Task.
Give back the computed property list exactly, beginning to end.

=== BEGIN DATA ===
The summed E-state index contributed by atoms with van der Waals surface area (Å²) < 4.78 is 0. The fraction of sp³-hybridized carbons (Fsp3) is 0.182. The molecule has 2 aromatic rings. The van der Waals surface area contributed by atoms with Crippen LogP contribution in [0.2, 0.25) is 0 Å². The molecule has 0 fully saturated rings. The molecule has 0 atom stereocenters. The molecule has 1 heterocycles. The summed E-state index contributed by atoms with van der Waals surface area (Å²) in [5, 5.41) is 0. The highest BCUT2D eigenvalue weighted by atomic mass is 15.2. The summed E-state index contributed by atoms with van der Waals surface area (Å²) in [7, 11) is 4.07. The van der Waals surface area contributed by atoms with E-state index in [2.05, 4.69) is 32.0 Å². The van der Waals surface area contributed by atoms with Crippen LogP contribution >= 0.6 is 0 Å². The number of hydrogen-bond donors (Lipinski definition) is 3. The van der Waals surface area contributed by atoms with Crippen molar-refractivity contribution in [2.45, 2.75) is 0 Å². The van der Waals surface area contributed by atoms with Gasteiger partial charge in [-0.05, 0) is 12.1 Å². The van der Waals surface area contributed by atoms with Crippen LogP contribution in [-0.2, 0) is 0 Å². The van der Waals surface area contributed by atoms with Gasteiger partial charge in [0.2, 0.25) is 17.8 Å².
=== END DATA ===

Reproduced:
The summed E-state index contributed by atoms with van der Waals surface area (Å²) < 4.78 is 0. The fraction of sp³-hybridized carbons (Fsp3) is 0.182. The molecule has 2 aromatic rings. The van der Waals surface area contributed by atoms with Crippen LogP contribution in [0.2, 0.25) is 0 Å². The molecule has 0 fully saturated rings. The molecule has 0 atom stereocenters. The molecule has 1 heterocycles. The summed E-state index contributed by atoms with van der Waals surface area (Å²) in [5, 5.41) is 0. The highest BCUT2D eigenvalue weighted by atomic mass is 15.2. The summed E-state index contributed by atoms with van der Waals surface area (Å²) in [7, 11) is 4.07. The van der Waals surface area contributed by atoms with E-state index in [2.05, 4.69) is 32.0 Å². The van der Waals surface area contributed by atoms with Crippen LogP contribution >= 0.6 is 0 Å². The number of hydrogen-bond donors (Lipinski definition) is 3. The van der Waals surface area contributed by atoms with Crippen molar-refractivity contribution in [2.45, 2.75) is 0 Å². The van der Waals surface area contributed by atoms with Gasteiger partial charge in [-0.05, 0) is 12.1 Å². The van der Waals surface area contributed by atoms with Crippen LogP contribution in [-0.2, 0) is 0 Å². The van der Waals surface area contributed by atoms with Gasteiger partial charge in [0.2, 0.25) is 17.8 Å².